Dear gorgeous girl,
As I write this, you’re nearly 11-months-old. You’ve been on this planet for less than a year… how mad is that? Right now, your favourite thing in the world is playing peek-a-boo and watching In The Night Garden. I’m sure it won’t be very long at all before you prefer playing on the Playstation and watching boys run around in the garden.
My worst fear is that you turn out too much like your mum. Reading a school report card written about me, aged six, shows what, er, a handful I was. “Alison’s behaviour this week has been diabolical at times,” wrote Miss Turner on May 3rd 1985. “She has defied me at every opportunity by not doing work she has been given, doing the opposite of everything I have asked and being physically obstinate when asked to move.” (Sorry, Miss Turner. Hey, look at it this way: I was testing your teaching and discipline skills. No?)
But then, on second thoughts, I did eventually learn to respect authority and behave well as I grew up. And some might say I’ve turned out pretty decently, so perhaps if being feisty and challenging when you’re a child means you’ll turn into a young woman who’ll make things happen for herself, then I would like you to be like your mum. But with a bit of your kind-natured dad thrown in for good measure.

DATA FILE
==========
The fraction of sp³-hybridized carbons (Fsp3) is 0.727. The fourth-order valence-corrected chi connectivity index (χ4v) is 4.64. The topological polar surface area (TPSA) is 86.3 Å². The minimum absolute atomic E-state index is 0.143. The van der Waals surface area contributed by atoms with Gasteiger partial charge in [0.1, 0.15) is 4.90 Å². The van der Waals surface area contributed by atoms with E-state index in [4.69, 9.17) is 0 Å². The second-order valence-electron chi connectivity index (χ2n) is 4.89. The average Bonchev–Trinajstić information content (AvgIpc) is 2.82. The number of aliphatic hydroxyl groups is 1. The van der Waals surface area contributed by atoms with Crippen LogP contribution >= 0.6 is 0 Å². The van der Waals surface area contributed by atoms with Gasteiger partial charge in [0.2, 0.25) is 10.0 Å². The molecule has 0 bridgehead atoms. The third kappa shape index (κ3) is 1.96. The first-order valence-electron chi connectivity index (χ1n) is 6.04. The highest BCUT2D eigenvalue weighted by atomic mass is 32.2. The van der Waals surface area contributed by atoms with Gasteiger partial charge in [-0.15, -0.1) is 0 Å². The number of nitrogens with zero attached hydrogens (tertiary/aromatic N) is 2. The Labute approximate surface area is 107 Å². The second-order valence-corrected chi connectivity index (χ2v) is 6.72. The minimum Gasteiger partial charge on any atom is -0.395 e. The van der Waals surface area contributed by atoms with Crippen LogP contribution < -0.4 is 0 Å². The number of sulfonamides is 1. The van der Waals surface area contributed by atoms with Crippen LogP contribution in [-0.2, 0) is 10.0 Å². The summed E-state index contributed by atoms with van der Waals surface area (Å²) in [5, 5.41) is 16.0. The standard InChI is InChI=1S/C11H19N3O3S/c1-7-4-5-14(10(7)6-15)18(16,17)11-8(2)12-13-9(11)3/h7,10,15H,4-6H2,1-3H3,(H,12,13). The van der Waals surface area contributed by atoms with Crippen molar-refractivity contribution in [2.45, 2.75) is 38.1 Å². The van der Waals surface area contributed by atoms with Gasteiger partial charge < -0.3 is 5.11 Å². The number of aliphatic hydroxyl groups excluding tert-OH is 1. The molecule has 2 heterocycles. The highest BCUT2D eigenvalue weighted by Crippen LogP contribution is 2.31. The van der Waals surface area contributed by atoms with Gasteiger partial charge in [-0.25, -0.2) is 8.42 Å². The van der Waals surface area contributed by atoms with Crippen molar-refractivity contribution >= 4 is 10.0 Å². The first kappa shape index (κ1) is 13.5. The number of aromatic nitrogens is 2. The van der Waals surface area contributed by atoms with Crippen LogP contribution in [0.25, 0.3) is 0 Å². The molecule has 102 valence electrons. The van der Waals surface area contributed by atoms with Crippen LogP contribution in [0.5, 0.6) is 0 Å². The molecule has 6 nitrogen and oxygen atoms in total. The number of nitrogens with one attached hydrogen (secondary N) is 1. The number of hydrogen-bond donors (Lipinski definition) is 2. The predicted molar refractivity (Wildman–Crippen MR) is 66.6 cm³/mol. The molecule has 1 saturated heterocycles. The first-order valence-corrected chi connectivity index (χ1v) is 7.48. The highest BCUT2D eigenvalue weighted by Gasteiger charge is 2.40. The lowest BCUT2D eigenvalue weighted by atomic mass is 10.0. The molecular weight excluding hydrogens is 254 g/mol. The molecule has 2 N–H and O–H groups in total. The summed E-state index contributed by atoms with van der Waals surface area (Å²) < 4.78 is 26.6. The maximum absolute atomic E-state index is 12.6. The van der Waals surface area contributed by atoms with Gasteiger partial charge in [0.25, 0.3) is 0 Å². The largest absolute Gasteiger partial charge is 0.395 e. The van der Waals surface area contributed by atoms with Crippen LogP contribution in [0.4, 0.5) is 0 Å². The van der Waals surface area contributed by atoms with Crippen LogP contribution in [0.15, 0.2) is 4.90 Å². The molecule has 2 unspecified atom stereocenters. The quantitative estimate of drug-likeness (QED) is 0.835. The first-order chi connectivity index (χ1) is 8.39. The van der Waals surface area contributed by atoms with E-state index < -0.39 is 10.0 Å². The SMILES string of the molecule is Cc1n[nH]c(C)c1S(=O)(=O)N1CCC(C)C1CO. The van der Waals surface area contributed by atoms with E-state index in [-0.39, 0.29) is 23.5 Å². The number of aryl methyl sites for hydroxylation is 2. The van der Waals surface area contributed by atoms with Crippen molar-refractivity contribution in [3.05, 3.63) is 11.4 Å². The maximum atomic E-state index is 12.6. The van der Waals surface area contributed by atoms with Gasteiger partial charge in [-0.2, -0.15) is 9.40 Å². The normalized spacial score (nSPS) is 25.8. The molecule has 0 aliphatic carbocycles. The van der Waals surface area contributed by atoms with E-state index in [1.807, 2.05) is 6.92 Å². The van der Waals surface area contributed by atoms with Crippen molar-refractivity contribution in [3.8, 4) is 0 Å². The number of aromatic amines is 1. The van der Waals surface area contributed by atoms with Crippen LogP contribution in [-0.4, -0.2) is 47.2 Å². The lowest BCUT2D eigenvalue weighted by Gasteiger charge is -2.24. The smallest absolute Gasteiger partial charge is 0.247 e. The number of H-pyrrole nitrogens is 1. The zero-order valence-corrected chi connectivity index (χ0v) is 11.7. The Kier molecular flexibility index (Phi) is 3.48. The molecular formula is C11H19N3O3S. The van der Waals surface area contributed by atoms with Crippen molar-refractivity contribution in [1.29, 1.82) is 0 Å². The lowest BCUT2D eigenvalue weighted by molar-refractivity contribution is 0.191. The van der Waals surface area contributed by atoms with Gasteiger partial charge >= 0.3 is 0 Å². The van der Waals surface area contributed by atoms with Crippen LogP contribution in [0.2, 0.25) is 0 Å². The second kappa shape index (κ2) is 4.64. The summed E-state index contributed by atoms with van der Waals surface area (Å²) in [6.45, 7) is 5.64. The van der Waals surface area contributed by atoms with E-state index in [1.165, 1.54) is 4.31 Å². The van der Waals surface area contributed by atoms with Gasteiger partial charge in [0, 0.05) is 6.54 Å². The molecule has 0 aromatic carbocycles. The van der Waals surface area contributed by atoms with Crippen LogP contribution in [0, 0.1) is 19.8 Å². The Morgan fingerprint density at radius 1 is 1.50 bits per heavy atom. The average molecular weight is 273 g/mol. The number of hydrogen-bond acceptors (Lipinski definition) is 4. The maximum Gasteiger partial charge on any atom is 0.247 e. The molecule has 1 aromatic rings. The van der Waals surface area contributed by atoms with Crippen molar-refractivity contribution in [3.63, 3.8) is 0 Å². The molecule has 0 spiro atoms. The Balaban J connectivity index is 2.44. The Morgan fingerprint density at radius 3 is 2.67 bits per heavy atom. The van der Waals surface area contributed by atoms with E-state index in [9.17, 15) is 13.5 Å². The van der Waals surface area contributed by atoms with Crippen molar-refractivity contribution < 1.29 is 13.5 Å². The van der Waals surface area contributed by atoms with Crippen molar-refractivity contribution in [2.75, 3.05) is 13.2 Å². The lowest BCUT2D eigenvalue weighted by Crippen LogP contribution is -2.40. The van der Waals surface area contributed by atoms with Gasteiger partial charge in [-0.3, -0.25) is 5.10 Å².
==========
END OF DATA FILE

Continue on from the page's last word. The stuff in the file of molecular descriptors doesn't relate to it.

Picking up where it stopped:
In fact, I can’t wait to find out what kind of little girl you’re going to be. Will you be into Barbie dolls and dressing up, like I was? Will you discover pop music and plead to be taken to a Justin Bieber concert? (I still haven’t forgiven your gran for refusing to take me to a Jason Donovan concert at the Edinburgh Playhouse when I was nine.) Or will you be into climbing trees, playing with toy trucks and digging up worms?
Right now, you’re never happier than when you’re munching on a rice cake with your eight (count ’em!) teeth. You have your daddy to thank for your gnashers, you know. He had a full set of pearly whites by the time he was aged one – just ask your nanna. Current headlines tell us that girls are suffering from eating disorders younger than ever, and I’m so conscious of not passing on any food issues to you. I spent my twenties on and off diets, and it’s only now I’m in my thirties (that’s ancient, by the way) that I realise how futile it all is. A little bit of everything does you good, just remember that.
Already, you enjoy making your mummy and daddy laugh. Your current party trick of waggling your tongue while saying ‘ahhh’ is very cute. It makes me wonder what talents you’ll show as you grow older. Your mum, grandad and great grandad have all been writers… will you be one too? To be honest, it doesn’t really matter, as long as you’re happy in whatever you do.
After all, that’s what it’s all about isn’t it? Whether it’s Igglepiggle, rice cakes or tongue-waggling, just find what makes you happy and do it.
love, Mum x